11. SteveO

    Utah good place for Muslims

    “While we are, unfortunately, a red state, we are not rednecks," he said. "There is a sense of civility here that makes us unique. I am proud of that." Yeah, because as we all know, most Republicans are slack jawed redneck yokels...so fortunate that Utah is the exception to the rule. The article headline is kind of inflammatory as well.
  12. SteveO

    New Revelations and the Future

    President Faust, in one of the last talks I heard him give (on my mission in Mexico), said he knew without a doubt the Savior lived. And then to be as clear as he could, he said “I know, because I have seen him with my own eyes” and pointed to his eyes. I was awestruck, and then looking around the chapel, nobody seemed to care what was just said. It’s like they didn’t even hear it. I think that reaction surprised me more than what President Faust said. At a stake conference two years ago, Elder Ballard spoke of a miracle in Africa that he was party to. They prayed for rain in middle of a drought of biblical proportions. It rained that same day. It was an incredible story—something on par with anything found in scripture. When we’re in the right place with the right attitude, you’ll find the church is filled with stuff like this. It is still very much “alive” with revelation and miracles. But they aren’t trumpeted to the world, and people who sit at home inactive waiting for it to come to them will probably find the church wanting. But the miracles are there.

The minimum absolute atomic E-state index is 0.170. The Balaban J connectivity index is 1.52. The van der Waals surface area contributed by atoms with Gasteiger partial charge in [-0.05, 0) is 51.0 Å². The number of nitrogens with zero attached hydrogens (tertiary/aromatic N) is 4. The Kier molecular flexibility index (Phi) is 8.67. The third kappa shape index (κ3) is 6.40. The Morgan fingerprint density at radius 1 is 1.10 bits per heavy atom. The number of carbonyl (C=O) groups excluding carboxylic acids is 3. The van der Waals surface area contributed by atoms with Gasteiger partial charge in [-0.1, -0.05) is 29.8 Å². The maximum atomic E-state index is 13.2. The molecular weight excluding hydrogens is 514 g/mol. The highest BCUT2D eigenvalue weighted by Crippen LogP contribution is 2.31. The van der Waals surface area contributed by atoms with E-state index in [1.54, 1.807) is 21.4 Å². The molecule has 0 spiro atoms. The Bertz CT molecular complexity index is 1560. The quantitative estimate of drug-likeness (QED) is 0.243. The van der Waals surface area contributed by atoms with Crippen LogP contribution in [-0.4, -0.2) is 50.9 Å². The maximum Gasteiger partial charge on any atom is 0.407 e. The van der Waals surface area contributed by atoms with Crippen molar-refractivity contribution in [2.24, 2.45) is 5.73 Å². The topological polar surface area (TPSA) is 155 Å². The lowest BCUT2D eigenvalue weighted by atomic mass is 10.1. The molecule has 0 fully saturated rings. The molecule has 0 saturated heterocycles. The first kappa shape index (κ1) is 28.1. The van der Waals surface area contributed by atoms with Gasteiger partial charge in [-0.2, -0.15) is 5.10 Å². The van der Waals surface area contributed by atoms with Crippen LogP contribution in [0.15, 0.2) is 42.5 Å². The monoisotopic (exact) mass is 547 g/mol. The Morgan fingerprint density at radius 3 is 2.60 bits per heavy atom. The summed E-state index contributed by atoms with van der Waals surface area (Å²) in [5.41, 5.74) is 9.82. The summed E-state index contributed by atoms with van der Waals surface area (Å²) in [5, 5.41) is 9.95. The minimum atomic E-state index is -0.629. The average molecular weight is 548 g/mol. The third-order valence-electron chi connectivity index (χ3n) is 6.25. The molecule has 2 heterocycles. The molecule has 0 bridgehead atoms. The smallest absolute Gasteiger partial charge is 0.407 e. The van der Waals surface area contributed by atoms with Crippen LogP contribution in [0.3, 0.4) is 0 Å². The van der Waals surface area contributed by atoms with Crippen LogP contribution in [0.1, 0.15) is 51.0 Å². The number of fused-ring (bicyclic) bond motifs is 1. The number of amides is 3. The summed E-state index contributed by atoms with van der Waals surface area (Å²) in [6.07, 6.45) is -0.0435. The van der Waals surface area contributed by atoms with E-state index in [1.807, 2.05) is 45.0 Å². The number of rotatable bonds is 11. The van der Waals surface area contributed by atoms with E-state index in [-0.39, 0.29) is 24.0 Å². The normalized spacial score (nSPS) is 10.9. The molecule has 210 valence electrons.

13. SteveO

    Home/Visiting Teaching to be discontinued

    It’s a different economic world definitely. But people need to learn to live within their means and the virtue of delayed gratification. There’s always time to be found.
  14. SteveO

    New Revelations and the Future

    “But in coming days, it will not be possible to survive spiritually without the guiding, directing, comforting, and constant influence of the Holy Ghost.” I thought that a very solemn warning from President Nelson’s talk.
  15. SteveO

    Home/Visiting Teaching to be discontinued

    I’m not trying to be hostile, I am wanting to get to the point though. You’ll have to explain to me how the vacancy left by Judas was filled. If “casting lots” isn’t a form of consensus, I don’t know what is. Patriachs often say that the words for blessings come very easily at first, ie actual images, words, and phrases. As time goes on though, the patriarch has to be more and more spiritually receptive to the promptings. I think that the church operates like that. We are no Martin Handcart company, and to witness the miracles and closeness to God their sacrifice and hardship brought about, we likewise have to sacrifice—but we obviously go about it differently. We’re the same church, but we’re also not the same church. Now. You said you have received personal revelation that differs from the brethren. Ok. The prophet says “position X is the standard church-wide, and will keep violators from the blessings of the temple”. You go to the Lord and receive a personal witness that what the prophet has said is not the will of the Lord. How was I extrapolating when I said that the prophet, with the Lord’s consent, would have to be teaching millions incorrectly, while at the same time telling you otherwise?